So what is promised by Isaiah, and seen in Jesus, is, both physically and figuratively, release, restoration, return from exile. But what does Jesus actually mean when he says this has been fulfilled – and in their hearing? I think the key lies in this idea of jubilee, in the year of the Lord’s favour, the year when release begins, restoration occurs, relationships are reset. This hasn’t been fulfilled in the sense of fully achieved – even now there are still the poor, the blind and the oppressed. It has, however, been fulfilled in the sense that everything is now in place for these promises to be made into reality. The incarnation of Jesus, the coming of God to our humanity, inaugurates a new era, the year of the Lord’s favour. What Jesus appears to be saying to the Nazareth congregation is this: you no longer have to worry about when in the future the old prophecies will be fulfilled, because they are being fulfilled right now, starting today, in me.
Well, that was then, but what about now, our today? Because of the Incarnation, every effort or act, no matter how small, to make Isaiah’s prophecy and Jesus’s words a reality in our world, is a contribution to the building of the Kingdom here on earth today. We must bring it to fulfilment – a timely reminder on this Sunday in the year when we focus on homeless people, when the migrant crisis continues (and worsens) and this coming week marks Holocaust Memorial Day. All these powerfully remind us how crucial it is to recognise our common humanity. And, more personally, this prophetic manifesto is good news to those of us who feel marginalised within ourselves, in any number of ways, even if we are not economically poor; good news for those of us who sense our spiritual darkness, a blindness of the heart, an inability to see God anywhere; good news to those of us who feel enslaved by things that prevent us from flourishing in life, or fulfilling our human potential; good news for those of us held captive by past regrets or future fears – indeed any things which conspire to make us feel alienated from divinity or humanity. That is the promise of today in the Epiphany season, as we continue to think on the ongoing significance of the birth at Bethlehem. Today, in the light of this Gospel, we can begin and pursue the process of our own release, our own restoration, our own return from exile, back into relationship with our fellow humans and, thereby, with God.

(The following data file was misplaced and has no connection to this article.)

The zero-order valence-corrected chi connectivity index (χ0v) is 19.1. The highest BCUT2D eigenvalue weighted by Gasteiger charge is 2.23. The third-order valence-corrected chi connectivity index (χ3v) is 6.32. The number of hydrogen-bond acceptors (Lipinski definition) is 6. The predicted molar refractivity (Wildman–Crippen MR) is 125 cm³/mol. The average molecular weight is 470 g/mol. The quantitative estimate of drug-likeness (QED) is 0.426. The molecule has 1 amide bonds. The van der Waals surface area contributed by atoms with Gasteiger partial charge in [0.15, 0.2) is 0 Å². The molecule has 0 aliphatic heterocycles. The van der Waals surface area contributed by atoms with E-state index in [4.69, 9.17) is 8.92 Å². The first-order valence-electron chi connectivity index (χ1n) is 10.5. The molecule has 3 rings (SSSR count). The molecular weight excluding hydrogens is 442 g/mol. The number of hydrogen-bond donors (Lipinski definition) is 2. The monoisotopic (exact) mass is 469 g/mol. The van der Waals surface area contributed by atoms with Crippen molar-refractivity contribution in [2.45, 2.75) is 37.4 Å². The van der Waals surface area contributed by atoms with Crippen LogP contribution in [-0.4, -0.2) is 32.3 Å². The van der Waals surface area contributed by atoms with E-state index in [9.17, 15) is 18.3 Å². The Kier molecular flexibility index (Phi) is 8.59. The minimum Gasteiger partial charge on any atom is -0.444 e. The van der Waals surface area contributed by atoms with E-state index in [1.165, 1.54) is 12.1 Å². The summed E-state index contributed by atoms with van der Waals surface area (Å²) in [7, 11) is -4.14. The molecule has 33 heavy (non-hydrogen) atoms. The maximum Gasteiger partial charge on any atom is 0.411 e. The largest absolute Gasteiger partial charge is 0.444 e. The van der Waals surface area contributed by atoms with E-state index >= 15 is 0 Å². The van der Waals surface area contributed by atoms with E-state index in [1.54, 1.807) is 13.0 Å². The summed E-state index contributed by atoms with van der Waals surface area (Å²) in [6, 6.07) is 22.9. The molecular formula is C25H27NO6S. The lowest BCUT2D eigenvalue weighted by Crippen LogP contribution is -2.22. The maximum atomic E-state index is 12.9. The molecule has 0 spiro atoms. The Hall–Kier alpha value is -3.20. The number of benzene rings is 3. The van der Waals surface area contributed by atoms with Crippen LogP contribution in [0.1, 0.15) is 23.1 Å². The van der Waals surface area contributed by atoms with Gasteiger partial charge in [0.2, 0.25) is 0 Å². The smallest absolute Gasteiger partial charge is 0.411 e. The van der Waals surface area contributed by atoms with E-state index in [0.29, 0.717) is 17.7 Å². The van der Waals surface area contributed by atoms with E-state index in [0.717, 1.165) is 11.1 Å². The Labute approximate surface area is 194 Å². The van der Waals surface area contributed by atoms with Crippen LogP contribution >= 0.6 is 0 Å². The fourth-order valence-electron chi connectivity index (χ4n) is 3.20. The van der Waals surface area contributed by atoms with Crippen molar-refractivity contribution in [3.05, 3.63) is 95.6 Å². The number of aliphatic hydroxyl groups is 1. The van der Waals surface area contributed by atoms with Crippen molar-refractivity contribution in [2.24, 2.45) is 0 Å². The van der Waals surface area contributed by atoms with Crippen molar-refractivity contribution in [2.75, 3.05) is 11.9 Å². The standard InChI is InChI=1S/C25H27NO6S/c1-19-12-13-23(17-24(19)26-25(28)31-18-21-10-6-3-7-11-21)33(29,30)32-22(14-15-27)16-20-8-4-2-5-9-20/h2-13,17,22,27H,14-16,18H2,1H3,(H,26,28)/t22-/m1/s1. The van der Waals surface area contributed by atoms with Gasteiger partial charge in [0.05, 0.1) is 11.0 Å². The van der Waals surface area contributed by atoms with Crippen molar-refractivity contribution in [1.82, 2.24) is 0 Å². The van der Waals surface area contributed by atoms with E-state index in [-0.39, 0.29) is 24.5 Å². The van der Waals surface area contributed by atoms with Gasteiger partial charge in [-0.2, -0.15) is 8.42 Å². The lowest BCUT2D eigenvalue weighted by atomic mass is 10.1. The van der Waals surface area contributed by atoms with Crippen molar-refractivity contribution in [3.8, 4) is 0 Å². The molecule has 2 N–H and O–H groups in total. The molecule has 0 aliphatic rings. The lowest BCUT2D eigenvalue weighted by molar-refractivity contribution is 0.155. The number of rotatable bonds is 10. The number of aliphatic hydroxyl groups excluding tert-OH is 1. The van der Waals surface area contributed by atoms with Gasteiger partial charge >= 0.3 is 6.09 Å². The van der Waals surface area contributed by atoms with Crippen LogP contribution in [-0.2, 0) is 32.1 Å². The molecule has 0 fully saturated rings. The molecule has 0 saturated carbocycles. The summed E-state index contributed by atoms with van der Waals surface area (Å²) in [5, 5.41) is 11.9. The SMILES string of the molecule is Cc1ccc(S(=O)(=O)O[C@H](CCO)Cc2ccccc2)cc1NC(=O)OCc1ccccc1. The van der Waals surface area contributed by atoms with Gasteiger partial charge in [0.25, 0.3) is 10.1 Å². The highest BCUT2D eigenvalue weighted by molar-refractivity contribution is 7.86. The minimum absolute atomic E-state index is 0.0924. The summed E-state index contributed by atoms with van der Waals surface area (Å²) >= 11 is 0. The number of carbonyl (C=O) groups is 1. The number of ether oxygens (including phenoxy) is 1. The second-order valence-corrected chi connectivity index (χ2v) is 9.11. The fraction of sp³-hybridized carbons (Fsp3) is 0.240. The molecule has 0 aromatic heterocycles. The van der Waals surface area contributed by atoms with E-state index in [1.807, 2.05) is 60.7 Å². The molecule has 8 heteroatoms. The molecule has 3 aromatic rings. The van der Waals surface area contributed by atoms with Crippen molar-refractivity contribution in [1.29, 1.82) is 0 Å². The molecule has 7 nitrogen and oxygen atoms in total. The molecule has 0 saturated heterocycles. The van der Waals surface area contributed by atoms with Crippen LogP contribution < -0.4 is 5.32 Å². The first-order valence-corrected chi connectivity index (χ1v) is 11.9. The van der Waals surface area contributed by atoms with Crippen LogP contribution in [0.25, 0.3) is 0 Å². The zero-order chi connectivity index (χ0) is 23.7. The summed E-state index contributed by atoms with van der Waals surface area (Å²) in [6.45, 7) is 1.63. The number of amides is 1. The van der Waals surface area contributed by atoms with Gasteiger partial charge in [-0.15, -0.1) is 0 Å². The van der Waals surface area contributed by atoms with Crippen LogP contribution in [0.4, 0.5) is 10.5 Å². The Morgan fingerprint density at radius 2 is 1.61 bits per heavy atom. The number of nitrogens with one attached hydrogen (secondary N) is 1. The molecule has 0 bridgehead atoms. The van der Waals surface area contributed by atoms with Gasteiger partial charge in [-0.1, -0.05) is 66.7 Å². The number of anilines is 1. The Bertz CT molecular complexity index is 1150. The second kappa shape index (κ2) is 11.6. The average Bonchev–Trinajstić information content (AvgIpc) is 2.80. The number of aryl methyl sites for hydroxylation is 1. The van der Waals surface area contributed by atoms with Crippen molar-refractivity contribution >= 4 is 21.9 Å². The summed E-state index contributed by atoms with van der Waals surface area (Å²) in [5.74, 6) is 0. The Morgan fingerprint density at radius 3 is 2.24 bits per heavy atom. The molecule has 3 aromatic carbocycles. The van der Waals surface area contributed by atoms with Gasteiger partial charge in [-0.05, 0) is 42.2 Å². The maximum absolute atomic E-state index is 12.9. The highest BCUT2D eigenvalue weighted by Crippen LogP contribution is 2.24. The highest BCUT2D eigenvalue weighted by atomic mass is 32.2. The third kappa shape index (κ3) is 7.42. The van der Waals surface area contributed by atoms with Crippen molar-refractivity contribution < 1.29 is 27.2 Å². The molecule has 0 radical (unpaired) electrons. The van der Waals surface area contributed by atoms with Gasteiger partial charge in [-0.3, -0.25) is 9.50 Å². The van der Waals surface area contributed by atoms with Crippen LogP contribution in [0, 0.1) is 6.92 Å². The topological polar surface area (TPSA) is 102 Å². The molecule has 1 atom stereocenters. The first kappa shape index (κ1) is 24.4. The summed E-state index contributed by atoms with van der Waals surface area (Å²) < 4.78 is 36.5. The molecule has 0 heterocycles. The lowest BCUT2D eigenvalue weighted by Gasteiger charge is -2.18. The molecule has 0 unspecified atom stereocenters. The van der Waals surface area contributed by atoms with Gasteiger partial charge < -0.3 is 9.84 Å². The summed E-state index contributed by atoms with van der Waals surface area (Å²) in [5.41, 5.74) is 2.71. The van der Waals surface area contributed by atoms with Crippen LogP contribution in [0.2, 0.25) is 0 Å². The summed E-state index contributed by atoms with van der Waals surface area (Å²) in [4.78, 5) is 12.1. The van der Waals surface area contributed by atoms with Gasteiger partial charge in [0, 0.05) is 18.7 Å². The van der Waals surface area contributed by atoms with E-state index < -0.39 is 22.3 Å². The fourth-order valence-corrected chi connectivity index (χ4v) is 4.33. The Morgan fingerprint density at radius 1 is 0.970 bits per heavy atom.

One thing we learn from Alice in Wonderland is that the word ‘now’ is different in the past and the future than it is in the present. But what Jesus did that day in Nazareth, what he still does, is to draw the ‘now’ of yesterday and the ‘now’ of tomorrow together in the ‘now’ of today. The past and the future meet as they only can, and as they always do, in the present. We spend so much time looking back to what cannot now be changed or looking forward to what we cannot yet know that we can easily miss the promise of today, which reconciles both yesterday and tomorrow. Jesus’s words come ringing through the centuries, so that now, on the 24th of January 2016, just as on that day in the synagogue 2000 years ago, we hear that freedom, release, sight, wholeness, restoration, return from exile are all now possible because of the birth of this child. God has done his bit. Now, today this scripture must be fulfilled in your hearing, and in mine.